Pescara (I), 6 August 1927 (Saturday).
Over 1100 cc Classes: 20 laps x 25.5 km (15.85 mi) = 510 km (316.9 mi)
1100 cc Class: 16 laps x 25.5 km (15.85 mi) = 408 km (253.5 mi)
Note: drivers without race number have been placed randomly within their class
The triumphant comeback of Campari at the Coppa Acerbo
by Hans Etzrodt
The 17 starters at the Coppa Acerbo consisted of nine Bugattis, two Maseratis, two Alfa Romeos, two Salmsons, one Chiribiri and one Diatto Special. Campari (Alfa Romeo P2), surfaced in Italy for the first
time from his retreat since Monza in 1925, but he had raced in July 1926 at the Freiburg speed trial. He led the Coppa Acerbo unchallenged from start to finish. Second place was held in turn by the Bugattis
of Materassi, Bona and Pugno who all retired, leaving second place to Tonini's 1500 Maserati, who also won the 1500 class. The 1500 Bugattis of Marano, Ciri and Ciriaci finished next in that order. The
two 1100 Salmsons of Fagioli and Pecoraro had to complete only 16 laps with the latter being the class winner. Of the ten retirements the Bugattis of Pugno and Bellotti ended in a crash.
The Automobile Club di Pescara held the 1927 Coppa Acerbo for the fourth time and the race was part of the Italian Championship. In 1924 Minister Giacomo Acerbo had named the race in honor of his brother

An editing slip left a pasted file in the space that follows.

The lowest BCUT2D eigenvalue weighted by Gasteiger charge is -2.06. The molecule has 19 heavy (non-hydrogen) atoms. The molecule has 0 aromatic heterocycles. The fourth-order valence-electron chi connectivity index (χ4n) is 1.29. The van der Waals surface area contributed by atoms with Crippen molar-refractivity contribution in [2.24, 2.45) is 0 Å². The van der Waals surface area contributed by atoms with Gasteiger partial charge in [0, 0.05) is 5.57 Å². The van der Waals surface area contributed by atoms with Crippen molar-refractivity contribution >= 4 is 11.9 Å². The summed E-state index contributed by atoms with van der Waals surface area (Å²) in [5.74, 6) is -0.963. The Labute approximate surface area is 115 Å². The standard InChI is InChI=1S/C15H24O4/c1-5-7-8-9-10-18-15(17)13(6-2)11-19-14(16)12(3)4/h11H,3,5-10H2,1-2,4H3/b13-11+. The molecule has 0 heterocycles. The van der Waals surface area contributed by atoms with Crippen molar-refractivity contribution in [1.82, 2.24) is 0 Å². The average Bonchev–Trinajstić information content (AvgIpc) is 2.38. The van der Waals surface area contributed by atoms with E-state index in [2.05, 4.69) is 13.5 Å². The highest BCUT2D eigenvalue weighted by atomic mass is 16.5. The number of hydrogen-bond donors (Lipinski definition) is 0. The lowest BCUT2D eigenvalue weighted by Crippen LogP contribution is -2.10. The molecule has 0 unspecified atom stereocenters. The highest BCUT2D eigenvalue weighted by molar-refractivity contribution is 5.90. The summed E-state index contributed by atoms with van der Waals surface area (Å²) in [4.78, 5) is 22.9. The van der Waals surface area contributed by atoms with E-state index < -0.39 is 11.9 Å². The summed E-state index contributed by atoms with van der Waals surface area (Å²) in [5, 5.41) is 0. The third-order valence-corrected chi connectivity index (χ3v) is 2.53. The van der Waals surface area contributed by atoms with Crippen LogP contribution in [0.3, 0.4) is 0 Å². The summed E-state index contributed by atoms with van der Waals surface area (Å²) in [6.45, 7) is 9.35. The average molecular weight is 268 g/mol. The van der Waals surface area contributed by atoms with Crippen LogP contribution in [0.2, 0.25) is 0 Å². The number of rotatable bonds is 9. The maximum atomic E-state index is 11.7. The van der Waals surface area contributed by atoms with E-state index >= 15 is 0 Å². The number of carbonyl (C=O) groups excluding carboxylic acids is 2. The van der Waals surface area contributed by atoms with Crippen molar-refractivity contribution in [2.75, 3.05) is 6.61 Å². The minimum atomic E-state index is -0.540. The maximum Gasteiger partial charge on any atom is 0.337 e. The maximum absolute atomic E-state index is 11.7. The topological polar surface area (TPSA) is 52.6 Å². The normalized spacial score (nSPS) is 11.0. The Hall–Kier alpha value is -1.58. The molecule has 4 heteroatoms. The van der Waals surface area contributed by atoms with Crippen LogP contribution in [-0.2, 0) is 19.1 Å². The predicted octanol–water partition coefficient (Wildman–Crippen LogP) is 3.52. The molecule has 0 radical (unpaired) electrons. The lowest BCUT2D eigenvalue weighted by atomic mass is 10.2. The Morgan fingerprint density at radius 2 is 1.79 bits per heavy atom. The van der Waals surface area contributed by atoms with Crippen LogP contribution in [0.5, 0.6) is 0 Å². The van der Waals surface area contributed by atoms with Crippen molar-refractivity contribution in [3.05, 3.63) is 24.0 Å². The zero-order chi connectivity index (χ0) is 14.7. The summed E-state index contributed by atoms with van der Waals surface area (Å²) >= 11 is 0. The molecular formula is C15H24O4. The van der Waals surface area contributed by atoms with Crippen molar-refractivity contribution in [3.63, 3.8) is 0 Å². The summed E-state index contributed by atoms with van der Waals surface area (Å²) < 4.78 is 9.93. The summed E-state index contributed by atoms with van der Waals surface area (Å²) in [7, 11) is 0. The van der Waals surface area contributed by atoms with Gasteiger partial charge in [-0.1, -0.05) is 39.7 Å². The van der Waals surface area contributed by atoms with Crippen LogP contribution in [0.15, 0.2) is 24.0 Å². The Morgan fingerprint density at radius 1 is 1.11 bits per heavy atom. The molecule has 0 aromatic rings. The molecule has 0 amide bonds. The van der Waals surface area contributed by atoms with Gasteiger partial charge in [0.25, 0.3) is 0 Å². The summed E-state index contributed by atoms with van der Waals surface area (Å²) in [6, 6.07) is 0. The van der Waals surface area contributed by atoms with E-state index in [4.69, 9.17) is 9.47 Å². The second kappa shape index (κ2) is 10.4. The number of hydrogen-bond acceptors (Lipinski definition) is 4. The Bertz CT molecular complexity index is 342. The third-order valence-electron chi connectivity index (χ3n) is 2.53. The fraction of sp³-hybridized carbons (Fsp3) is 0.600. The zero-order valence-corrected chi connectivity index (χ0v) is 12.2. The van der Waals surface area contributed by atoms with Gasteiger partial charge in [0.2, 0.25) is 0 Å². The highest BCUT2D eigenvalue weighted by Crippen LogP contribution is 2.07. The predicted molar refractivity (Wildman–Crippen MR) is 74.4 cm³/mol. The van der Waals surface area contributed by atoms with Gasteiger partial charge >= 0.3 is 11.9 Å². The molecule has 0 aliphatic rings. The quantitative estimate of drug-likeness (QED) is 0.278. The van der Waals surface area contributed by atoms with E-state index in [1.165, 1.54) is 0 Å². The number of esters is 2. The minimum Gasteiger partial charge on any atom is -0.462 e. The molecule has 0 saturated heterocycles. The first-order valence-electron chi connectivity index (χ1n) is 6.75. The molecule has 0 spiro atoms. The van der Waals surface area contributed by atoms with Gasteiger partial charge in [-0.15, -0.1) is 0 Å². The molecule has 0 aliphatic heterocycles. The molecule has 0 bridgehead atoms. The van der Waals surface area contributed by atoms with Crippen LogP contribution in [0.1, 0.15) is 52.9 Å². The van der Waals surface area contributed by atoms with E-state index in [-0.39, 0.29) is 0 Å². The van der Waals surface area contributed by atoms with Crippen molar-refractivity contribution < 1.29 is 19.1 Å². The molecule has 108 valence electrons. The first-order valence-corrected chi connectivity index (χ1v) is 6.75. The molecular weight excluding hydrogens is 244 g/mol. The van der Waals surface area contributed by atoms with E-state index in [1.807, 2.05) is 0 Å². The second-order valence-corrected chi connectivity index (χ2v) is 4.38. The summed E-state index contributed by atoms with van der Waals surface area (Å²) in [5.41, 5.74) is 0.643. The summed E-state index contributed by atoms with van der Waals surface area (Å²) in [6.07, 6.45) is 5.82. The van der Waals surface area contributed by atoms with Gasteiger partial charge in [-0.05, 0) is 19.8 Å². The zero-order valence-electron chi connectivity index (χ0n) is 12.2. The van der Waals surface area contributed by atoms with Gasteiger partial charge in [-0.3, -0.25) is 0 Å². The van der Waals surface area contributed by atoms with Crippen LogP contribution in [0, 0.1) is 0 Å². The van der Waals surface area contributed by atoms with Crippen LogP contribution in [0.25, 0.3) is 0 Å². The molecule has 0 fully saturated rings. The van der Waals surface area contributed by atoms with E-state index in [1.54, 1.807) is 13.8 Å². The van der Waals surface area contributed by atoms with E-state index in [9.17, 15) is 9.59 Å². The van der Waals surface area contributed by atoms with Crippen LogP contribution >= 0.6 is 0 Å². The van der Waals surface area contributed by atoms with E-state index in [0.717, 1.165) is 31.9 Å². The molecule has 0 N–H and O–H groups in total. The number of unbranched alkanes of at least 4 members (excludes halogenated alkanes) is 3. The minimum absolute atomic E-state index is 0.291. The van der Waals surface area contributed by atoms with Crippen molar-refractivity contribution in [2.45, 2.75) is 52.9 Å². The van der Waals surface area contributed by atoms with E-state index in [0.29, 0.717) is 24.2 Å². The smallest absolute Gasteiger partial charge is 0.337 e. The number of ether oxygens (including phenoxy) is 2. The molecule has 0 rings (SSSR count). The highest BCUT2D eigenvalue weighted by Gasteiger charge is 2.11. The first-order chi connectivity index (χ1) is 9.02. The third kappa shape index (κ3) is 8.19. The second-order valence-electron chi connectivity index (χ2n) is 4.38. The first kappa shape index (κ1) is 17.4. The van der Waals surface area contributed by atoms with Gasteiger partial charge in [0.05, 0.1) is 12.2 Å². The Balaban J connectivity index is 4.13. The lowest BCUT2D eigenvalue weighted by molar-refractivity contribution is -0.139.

Capitano Tito Acerbo, a decorated war hero, who was killed during the last year of WW I. The same triangular 25.5 km Pescara circuit was used, over 20 laps or 510 km for cars over 1100 cc and only 16 laps
or 408 km for the 1100 cc class. The start was outside the seaside resort of Pescara, where the road went straight for about one kilometer along the shore. Before the town of Pescara the course made a wide
right turn heading inland for about 11 km along a winding road up into the Abruzzi Mountains through the villages of Villa Raspa, Spoltore and Capelle. From here, the road led into the approximately 11 km
long Montesilvano downhill straight to the coast where every car could reach its maximum speed. A fast right turn at Montesilvano railroad station led into the Lungo Mare straight along the coast and finally
through a chicane to slow the cars just before start and finish.
The Coppa Acerbo promoters expected a total of 33 cars according to their entry list but only 17 drivers, all independents, started in this national event. The class over 1500 cc comprised eight cars. The
Diatto Special of Napoleone was unknown but supposedly was very fast, superior to the Bugatti, with an unknown engine. De Sterlich entered his 2000 supercharged 8-cylinder Maserati. Presenti raced a 1924